Bigotry is a drag

Luna Infante, Staff Writer

On March 2, Tennessee passed HB 9, a law restricting adult cabaret performances from taking place in public spaces or in the presence of children. This law bans these shows from taking place within 1,000 feet of schools, public parks and places of worship. This law intends to ban something which can be perceived as harmful to minors and is considered obscene. 

According to NPR, anyone who breaks these laws could face misdemeanor charges, which are punishable by a fee of up to $2,500, and/or one year in jail. In contrast, those guilty of subsequent violations could face felony charges, which are punishable by up to six years in jail. This law has impacted individuals in the LGBTQ+ community, many of whom see the law as restrictive for numerous reasons. Not only will this law prevent drag shows from taking place in various spaces, but it is also vague. Many drag performers worry that the lines of this law are hazy because drag shows are not always obscene or sexually explicit. Stella Yarbrough, legal director for the American Civil Liberties Union of Tennessee, states her concern, “government officials could easily abuse this law to censor people based on their own subjective viewpoints of what they deem appropriate.” 

It is understandable why the state has bans on sexually explicit performances such as exotic dancing or performances involving nudity, as minors should not be exposed to these kinds of shows. But to ban drag shows in public spaces is taking steps backward in inclusivity. According to the bill, this ban includes “male or female impersonators who provide entertainment that appeals to a prurient interest, or similar entertainers, regardless of whether or not performed for consideration.” This section of the bill is extremely unclear, as it is subjective whether something can be seen as prurient or not, and because “similar entertainers” is not a clear enough definition of what is legal under this bill. Many see drag as prurient or sexual, while others see it as an expressive art form. Tennessee’s law intends to protect its minors and the public from witnessing sexually explicit performances, but drag itself is not something sexually explicit. Publicly performing in dramatic makeup and cross-dressing should not be a crime. With this law, the lines are beginning to blur, and many see this ban as a subtle attack on trans people.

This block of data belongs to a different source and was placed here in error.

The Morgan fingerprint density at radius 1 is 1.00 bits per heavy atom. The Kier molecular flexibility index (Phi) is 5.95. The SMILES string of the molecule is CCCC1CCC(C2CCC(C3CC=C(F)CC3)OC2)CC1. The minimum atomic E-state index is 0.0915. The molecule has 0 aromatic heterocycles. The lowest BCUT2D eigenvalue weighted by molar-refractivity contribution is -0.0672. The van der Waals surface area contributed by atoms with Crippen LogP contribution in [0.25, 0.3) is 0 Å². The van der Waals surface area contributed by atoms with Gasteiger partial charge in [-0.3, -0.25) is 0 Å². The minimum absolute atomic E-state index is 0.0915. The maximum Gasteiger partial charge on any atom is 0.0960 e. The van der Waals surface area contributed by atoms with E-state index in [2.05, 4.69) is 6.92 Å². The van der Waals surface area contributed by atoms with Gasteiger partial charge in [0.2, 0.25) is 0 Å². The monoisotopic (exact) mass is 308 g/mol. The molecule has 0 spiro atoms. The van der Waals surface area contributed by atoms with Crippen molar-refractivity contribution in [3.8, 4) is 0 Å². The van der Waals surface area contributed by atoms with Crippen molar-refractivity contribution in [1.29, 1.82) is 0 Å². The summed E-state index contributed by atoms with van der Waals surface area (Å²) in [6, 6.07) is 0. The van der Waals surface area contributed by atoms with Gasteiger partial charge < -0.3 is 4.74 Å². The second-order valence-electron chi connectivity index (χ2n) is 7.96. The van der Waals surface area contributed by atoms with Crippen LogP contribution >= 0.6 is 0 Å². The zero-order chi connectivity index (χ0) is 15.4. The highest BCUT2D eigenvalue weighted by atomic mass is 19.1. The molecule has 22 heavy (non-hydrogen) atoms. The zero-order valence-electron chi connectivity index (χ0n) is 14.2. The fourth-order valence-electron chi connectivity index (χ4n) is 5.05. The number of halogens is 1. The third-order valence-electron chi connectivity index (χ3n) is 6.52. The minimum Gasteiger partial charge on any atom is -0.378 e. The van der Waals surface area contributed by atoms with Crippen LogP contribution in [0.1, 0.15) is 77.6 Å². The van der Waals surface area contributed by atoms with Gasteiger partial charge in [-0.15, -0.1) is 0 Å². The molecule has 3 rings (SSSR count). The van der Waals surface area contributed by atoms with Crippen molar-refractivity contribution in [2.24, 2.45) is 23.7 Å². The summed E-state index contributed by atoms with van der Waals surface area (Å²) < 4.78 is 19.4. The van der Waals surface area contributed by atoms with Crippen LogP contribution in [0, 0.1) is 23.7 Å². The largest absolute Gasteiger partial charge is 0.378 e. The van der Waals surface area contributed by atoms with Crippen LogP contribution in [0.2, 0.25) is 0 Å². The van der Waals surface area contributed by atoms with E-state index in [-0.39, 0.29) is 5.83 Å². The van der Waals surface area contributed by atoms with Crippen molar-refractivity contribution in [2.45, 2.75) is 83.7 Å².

After the Governor of Tennessee, Bill Lee signed this law into action, a yearbook photo of him resurfaced online. The photo shows him in drag, wearing a dress, on a football field. Lee says there is a huge difference between wearing a dress at a football game and drag queens wearing a dress on stage. Hella Skeleton, a drag performer in rural Middle Tennessee, states how that line is not clear. “For Bill Lee to say, ‘You know, that was lighthearted when I did it,’ that is absolutely absurd when a lot of drag is extremely lighthearted.” 

Drag is a form of expression and entertainment. To ban it from public spaces, especially in such a subjective way, is harmful to the LGBTQ+ community, as it serves as an outlet for many to experiment with gender identity and expression in a safe space. With this new law, Tennessee is becoming a place where drag is tainted with stereotypical labels and is still surrounded by stigma. 

This law is not keeping minors’ best interests in mind, as it is allegedly intended to do. This law is pushing discrimination toward drag, moving us away from the inclusivity of the LGBTQ+ community. Is this the kind of world we want our children to grow up in?